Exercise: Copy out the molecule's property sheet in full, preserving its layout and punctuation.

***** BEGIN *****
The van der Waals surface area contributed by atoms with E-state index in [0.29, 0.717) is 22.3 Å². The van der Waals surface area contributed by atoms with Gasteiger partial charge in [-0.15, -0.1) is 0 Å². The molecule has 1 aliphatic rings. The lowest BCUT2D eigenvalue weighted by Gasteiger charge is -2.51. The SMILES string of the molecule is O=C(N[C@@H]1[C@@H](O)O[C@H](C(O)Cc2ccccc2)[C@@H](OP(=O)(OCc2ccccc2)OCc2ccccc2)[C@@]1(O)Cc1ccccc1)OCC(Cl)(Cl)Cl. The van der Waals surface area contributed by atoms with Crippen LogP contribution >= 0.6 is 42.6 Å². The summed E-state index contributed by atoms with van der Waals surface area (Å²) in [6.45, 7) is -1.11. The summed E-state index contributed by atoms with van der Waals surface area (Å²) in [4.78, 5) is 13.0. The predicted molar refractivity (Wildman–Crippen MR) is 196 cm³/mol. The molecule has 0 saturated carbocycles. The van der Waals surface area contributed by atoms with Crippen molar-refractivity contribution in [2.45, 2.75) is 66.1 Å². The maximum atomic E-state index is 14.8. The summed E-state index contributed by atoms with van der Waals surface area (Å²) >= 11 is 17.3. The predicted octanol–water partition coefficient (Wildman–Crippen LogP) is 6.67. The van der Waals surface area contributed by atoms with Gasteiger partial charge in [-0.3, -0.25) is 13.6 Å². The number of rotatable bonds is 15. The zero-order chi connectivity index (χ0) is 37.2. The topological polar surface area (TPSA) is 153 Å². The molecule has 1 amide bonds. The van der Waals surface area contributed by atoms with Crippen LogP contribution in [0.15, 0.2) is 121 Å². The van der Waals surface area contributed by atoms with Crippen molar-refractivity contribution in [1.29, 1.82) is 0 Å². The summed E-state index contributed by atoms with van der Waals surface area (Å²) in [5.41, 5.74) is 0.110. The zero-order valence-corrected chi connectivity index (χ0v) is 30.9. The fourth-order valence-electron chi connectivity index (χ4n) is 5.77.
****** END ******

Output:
The van der Waals surface area contributed by atoms with E-state index in [0.29, 0.717) is 22.3 Å². The van der Waals surface area contributed by atoms with Gasteiger partial charge in [-0.15, -0.1) is 0 Å². The molecule has 1 aliphatic rings. The lowest BCUT2D eigenvalue weighted by Gasteiger charge is -2.51. The SMILES string of the molecule is O=C(N[C@@H]1[C@@H](O)O[C@H](C(O)Cc2ccccc2)[C@@H](OP(=O)(OCc2ccccc2)OCc2ccccc2)[C@@]1(O)Cc1ccccc1)OCC(Cl)(Cl)Cl. The van der Waals surface area contributed by atoms with Crippen LogP contribution >= 0.6 is 42.6 Å². The summed E-state index contributed by atoms with van der Waals surface area (Å²) in [6.45, 7) is -1.11. The summed E-state index contributed by atoms with van der Waals surface area (Å²) in [4.78, 5) is 13.0. The predicted molar refractivity (Wildman–Crippen MR) is 196 cm³/mol. The molecule has 0 saturated carbocycles. The van der Waals surface area contributed by atoms with Crippen molar-refractivity contribution in [2.45, 2.75) is 66.1 Å². The maximum atomic E-state index is 14.8. The summed E-state index contributed by atoms with van der Waals surface area (Å²) >= 11 is 17.3. The predicted octanol–water partition coefficient (Wildman–Crippen LogP) is 6.67. The van der Waals surface area contributed by atoms with Gasteiger partial charge in [-0.3, -0.25) is 13.6 Å². The number of rotatable bonds is 15. The zero-order chi connectivity index (χ0) is 37.2. The topological polar surface area (TPSA) is 153 Å². The molecule has 1 amide bonds. The van der Waals surface area contributed by atoms with Crippen LogP contribution in [0.15, 0.2) is 121 Å². The van der Waals surface area contributed by atoms with Crippen molar-refractivity contribution in [1.29, 1.82) is 0 Å². The summed E-state index contributed by atoms with van der Waals surface area (Å²) in [5.41, 5.74) is 0.110. The zero-order valence-corrected chi connectivity index (χ0v) is 30.9. The fourth-order valence-electron chi connectivity index (χ4n) is 5.77.